On Core REST API Authentication

Having an API is well and good, but if there are no ways for third-party apps to actually authenticate and use the API, it’s not very useful.

Background

While the framework for the REST API was merged into WordPress Core with the 4.4 release, the only means of using any endpoints that currently require authentication are what is known as ‘cookie authentication’ — that is, piggybacking off of the authentication cookies (plus a nonce) that WordPress Core sets in the browser when you log in traditionally to your WordPress site.  Unfortunately, that leaves the REST API as little more useful than the legacy `admin-ajax.php` file.

Fortunately, there are several authentication methods being worked on at the moment, in plugin form, for consideration of merging in to Core.

I’m heading up one of them, called Application Passwords.  In short, it lets a user generate as many single-application passwords as desired — one for each phone, desktop app, or other integration desired — and later revoke any application password whenever desired without affecting other applications or the user’s normal authentication.  The passwords are then passed with each request as Basic Authentication, encoded in the header of each request, as per RFC2617.

The other plugin is OAuth 1.0a authentication (spec).  Most OAuth usage across the internet is actually OAuth 2.0 — however, OAuth 2.0 requires HTTPS on the server side.  Ordinarily for most hosted services, this is not a problem.  However, for a distributed platform like WordPress, this is untenable due to the majority of sites not supporting HTTPS.  So an older, more complex specification — designed to not require HTTPS — had to be used.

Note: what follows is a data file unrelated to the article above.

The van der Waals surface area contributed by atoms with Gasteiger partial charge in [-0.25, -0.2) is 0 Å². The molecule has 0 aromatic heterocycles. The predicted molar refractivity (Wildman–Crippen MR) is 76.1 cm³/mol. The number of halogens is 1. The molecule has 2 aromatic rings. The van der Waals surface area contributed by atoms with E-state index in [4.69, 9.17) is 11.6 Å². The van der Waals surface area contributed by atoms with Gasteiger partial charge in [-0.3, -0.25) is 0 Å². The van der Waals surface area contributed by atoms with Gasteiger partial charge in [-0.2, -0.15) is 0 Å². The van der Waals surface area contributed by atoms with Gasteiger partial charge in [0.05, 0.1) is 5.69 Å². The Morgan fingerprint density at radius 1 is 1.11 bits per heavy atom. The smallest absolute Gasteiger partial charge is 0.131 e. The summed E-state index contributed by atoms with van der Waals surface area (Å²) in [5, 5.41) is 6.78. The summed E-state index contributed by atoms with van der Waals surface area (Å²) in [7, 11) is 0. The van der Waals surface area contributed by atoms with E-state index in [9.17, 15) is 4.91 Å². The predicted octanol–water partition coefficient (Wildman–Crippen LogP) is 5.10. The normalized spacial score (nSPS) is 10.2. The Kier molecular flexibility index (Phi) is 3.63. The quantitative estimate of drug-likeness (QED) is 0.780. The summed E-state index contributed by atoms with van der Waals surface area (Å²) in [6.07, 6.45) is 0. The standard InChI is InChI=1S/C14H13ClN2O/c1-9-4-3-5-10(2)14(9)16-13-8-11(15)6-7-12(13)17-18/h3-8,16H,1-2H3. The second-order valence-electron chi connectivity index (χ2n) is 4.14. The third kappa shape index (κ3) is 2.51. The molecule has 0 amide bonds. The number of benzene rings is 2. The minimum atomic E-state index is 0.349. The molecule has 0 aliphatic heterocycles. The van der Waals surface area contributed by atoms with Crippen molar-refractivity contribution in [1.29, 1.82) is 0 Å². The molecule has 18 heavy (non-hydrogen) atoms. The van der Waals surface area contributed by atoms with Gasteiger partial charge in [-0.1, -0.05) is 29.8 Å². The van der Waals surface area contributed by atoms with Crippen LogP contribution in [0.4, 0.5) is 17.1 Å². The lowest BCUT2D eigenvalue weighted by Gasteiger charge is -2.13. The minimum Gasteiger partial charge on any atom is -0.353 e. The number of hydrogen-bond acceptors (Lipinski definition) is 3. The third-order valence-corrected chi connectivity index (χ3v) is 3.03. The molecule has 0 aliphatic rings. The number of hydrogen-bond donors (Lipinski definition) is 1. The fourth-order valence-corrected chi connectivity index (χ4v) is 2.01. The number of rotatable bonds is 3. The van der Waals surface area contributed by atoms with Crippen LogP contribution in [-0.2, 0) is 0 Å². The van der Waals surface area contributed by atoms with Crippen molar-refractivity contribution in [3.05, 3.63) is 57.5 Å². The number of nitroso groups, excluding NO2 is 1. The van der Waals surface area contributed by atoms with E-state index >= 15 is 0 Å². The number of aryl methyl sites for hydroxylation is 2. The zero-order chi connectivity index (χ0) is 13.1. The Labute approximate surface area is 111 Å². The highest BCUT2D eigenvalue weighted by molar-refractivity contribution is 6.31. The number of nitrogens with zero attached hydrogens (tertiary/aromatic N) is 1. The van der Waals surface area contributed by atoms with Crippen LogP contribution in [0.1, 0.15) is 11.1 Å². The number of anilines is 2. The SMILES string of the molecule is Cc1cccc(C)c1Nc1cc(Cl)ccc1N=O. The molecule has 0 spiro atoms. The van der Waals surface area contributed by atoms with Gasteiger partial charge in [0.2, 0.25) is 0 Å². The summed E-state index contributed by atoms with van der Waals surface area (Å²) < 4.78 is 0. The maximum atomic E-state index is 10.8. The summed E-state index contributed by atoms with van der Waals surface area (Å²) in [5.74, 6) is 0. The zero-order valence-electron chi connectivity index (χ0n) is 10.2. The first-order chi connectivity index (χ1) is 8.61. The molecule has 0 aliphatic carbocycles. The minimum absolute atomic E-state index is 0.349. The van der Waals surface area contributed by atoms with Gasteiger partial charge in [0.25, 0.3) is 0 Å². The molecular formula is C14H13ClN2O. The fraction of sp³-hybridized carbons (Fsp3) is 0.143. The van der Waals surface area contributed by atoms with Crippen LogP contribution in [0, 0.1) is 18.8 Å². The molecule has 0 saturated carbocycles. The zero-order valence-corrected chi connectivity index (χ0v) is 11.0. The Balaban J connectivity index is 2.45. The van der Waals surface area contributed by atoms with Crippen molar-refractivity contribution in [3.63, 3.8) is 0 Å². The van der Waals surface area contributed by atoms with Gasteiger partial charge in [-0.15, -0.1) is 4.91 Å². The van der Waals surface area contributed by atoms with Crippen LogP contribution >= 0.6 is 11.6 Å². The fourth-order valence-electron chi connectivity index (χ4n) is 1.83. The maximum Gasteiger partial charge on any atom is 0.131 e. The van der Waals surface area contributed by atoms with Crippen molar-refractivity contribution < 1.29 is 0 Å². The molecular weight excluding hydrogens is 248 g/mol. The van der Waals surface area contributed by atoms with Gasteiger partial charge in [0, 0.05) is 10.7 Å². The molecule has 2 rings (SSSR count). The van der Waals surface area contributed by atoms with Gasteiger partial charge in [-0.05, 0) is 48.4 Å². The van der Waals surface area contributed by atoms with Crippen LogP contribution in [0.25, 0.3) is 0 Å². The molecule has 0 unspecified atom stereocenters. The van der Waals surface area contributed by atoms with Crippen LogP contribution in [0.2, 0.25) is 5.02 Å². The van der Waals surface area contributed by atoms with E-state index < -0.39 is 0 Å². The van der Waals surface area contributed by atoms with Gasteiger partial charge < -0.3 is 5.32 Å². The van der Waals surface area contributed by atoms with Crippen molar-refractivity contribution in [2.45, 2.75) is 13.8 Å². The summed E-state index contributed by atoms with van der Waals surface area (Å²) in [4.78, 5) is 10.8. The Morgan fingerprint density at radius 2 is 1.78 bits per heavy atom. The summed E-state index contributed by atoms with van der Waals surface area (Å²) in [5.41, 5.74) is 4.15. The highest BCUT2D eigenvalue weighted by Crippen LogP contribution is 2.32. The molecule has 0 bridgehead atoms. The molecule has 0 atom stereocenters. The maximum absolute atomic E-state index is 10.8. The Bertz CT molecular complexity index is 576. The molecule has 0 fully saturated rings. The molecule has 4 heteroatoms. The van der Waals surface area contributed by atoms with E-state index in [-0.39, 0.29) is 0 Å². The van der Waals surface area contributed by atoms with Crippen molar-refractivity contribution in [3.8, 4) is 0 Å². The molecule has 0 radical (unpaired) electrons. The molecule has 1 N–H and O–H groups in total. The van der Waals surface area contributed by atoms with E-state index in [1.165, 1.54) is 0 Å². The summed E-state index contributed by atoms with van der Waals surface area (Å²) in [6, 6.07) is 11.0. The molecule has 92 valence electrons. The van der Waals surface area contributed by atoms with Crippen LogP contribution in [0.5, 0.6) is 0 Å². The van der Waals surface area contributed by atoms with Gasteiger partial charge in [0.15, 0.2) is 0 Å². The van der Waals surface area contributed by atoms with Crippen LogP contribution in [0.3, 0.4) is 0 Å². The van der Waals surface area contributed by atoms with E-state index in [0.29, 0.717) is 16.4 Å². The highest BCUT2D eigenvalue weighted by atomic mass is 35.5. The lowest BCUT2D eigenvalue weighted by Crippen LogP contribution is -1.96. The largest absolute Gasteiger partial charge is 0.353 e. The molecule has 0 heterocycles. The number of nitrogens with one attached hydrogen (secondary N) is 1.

For the record, I’m fully expecting to see an OAuth 2.0 plugin be built in the near future for use on sites that have a SSL certificate and support HTTPS.  However, that may not be very useful for app developers that want a ‘build once, run everywhere’ authentication method that will always be available.

Limiting Permissions

One of the discussions that came up with regard to Application Passwords is whether a REST API request that uses Application Password authentication should be able to modify Application Password endpoints.

Now, this is a very interesting question, and it can lead to many more questions — such as if an Application Password shouldn’t be usable to create or delete other Application Passwords, whether they should be allowed to do other user-administrative tasks (providing the relevant user has those permissions).  After all, if we’re preventing them from making a new Application Password, but they can just go and change the user’s actual password or email address, it’s a rather silly restriction.